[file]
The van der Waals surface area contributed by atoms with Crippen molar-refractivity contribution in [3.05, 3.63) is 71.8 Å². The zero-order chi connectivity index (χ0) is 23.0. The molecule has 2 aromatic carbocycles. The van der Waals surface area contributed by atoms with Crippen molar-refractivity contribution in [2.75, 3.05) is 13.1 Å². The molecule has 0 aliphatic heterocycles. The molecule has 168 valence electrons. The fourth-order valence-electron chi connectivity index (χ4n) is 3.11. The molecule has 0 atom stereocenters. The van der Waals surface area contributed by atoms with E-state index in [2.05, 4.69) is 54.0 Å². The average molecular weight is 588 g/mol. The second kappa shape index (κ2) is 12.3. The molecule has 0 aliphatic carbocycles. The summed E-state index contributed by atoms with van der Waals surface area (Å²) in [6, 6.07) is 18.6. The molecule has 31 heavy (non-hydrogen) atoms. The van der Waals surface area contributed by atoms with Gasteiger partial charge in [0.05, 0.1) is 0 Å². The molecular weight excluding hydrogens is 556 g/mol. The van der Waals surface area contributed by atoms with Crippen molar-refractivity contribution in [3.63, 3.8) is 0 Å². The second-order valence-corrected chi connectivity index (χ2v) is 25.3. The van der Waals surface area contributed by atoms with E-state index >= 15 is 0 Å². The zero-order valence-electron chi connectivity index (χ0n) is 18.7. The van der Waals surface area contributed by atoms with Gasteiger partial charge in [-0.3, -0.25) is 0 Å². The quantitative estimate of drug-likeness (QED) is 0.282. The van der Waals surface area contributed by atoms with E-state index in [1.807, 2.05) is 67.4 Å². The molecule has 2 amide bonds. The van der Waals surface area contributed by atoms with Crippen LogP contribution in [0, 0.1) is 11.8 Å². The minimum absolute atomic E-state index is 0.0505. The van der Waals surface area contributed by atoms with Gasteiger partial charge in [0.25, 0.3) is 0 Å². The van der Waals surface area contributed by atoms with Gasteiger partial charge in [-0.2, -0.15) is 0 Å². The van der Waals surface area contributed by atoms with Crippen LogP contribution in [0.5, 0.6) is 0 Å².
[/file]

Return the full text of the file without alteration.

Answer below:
The van der Waals surface area contributed by atoms with Crippen molar-refractivity contribution in [3.05, 3.63) is 71.8 Å². The zero-order chi connectivity index (χ0) is 23.0. The molecule has 2 aromatic carbocycles. The van der Waals surface area contributed by atoms with Crippen molar-refractivity contribution in [2.75, 3.05) is 13.1 Å². The molecule has 0 aliphatic heterocycles. The molecule has 168 valence electrons. The fourth-order valence-electron chi connectivity index (χ4n) is 3.11. The molecule has 0 atom stereocenters. The van der Waals surface area contributed by atoms with E-state index in [2.05, 4.69) is 54.0 Å². The average molecular weight is 588 g/mol. The second kappa shape index (κ2) is 12.3. The molecule has 0 aliphatic carbocycles. The summed E-state index contributed by atoms with van der Waals surface area (Å²) in [6, 6.07) is 18.6. The molecule has 31 heavy (non-hydrogen) atoms. The van der Waals surface area contributed by atoms with Gasteiger partial charge in [0.05, 0.1) is 0 Å². The molecular weight excluding hydrogens is 556 g/mol. The van der Waals surface area contributed by atoms with Crippen molar-refractivity contribution in [3.63, 3.8) is 0 Å². The second-order valence-corrected chi connectivity index (χ2v) is 25.3. The van der Waals surface area contributed by atoms with E-state index >= 15 is 0 Å². The zero-order valence-electron chi connectivity index (χ0n) is 18.7. The van der Waals surface area contributed by atoms with Gasteiger partial charge in [-0.3, -0.25) is 0 Å². The quantitative estimate of drug-likeness (QED) is 0.282. The van der Waals surface area contributed by atoms with E-state index in [1.807, 2.05) is 67.4 Å². The molecule has 2 amide bonds. The van der Waals surface area contributed by atoms with Crippen LogP contribution in [0, 0.1) is 11.8 Å². The minimum absolute atomic E-state index is 0.0505. The van der Waals surface area contributed by atoms with Gasteiger partial charge in [0.25, 0.3) is 0 Å². The van der Waals surface area contributed by atoms with Gasteiger partial charge in [-0.2, -0.15) is 0 Å². The van der Waals surface area contributed by atoms with Crippen LogP contribution in [0.5, 0.6) is 0 Å².